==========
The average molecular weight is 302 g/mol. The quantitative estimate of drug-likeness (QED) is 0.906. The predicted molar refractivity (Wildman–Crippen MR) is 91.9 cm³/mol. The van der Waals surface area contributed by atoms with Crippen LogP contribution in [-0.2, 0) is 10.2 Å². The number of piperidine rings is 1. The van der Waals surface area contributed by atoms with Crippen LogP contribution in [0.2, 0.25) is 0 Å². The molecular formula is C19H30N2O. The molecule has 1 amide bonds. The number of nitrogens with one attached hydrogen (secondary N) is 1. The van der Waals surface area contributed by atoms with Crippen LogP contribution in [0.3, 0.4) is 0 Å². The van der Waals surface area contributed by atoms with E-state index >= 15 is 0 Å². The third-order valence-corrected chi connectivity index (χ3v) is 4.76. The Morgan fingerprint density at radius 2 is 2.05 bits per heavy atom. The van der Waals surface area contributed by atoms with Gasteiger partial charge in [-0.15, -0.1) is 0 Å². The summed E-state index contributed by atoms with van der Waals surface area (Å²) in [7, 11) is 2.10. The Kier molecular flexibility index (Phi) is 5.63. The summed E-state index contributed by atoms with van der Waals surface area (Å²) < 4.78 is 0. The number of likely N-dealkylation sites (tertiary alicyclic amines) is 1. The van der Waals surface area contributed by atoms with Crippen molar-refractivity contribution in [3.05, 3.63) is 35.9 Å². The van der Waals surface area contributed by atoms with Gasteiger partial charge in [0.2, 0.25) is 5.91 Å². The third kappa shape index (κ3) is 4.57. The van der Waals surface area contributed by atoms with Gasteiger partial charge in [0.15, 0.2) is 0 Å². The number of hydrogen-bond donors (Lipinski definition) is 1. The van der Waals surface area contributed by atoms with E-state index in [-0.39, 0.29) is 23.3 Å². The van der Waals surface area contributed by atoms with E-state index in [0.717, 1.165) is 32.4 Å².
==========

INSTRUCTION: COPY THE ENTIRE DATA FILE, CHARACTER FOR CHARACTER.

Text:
The average molecular weight is 302 g/mol. The quantitative estimate of drug-likeness (QED) is 0.906. The predicted molar refractivity (Wildman–Crippen MR) is 91.9 cm³/mol. The van der Waals surface area contributed by atoms with Crippen LogP contribution in [-0.2, 0) is 10.2 Å². The number of piperidine rings is 1. The van der Waals surface area contributed by atoms with Crippen LogP contribution in [0.2, 0.25) is 0 Å². The molecular formula is C19H30N2O. The molecule has 1 amide bonds. The number of nitrogens with one attached hydrogen (secondary N) is 1. The van der Waals surface area contributed by atoms with Crippen LogP contribution in [0.3, 0.4) is 0 Å². The van der Waals surface area contributed by atoms with E-state index >= 15 is 0 Å². The third-order valence-corrected chi connectivity index (χ3v) is 4.76. The Morgan fingerprint density at radius 2 is 2.05 bits per heavy atom. The van der Waals surface area contributed by atoms with Gasteiger partial charge in [-0.15, -0.1) is 0 Å². The summed E-state index contributed by atoms with van der Waals surface area (Å²) in [7, 11) is 2.10. The Kier molecular flexibility index (Phi) is 5.63. The summed E-state index contributed by atoms with van der Waals surface area (Å²) < 4.78 is 0. The number of likely N-dealkylation sites (tertiary alicyclic amines) is 1. The van der Waals surface area contributed by atoms with Crippen molar-refractivity contribution in [3.05, 3.63) is 35.9 Å². The van der Waals surface area contributed by atoms with Gasteiger partial charge in [0.2, 0.25) is 5.91 Å². The third kappa shape index (κ3) is 4.57. The van der Waals surface area contributed by atoms with Gasteiger partial charge in [0.15, 0.2) is 0 Å². The number of hydrogen-bond donors (Lipinski definition) is 1. The van der Waals surface area contributed by atoms with E-state index in [-0.39, 0.29) is 23.3 Å². The van der Waals surface area contributed by atoms with E-state index in [0.717, 1.165) is 32.4 Å².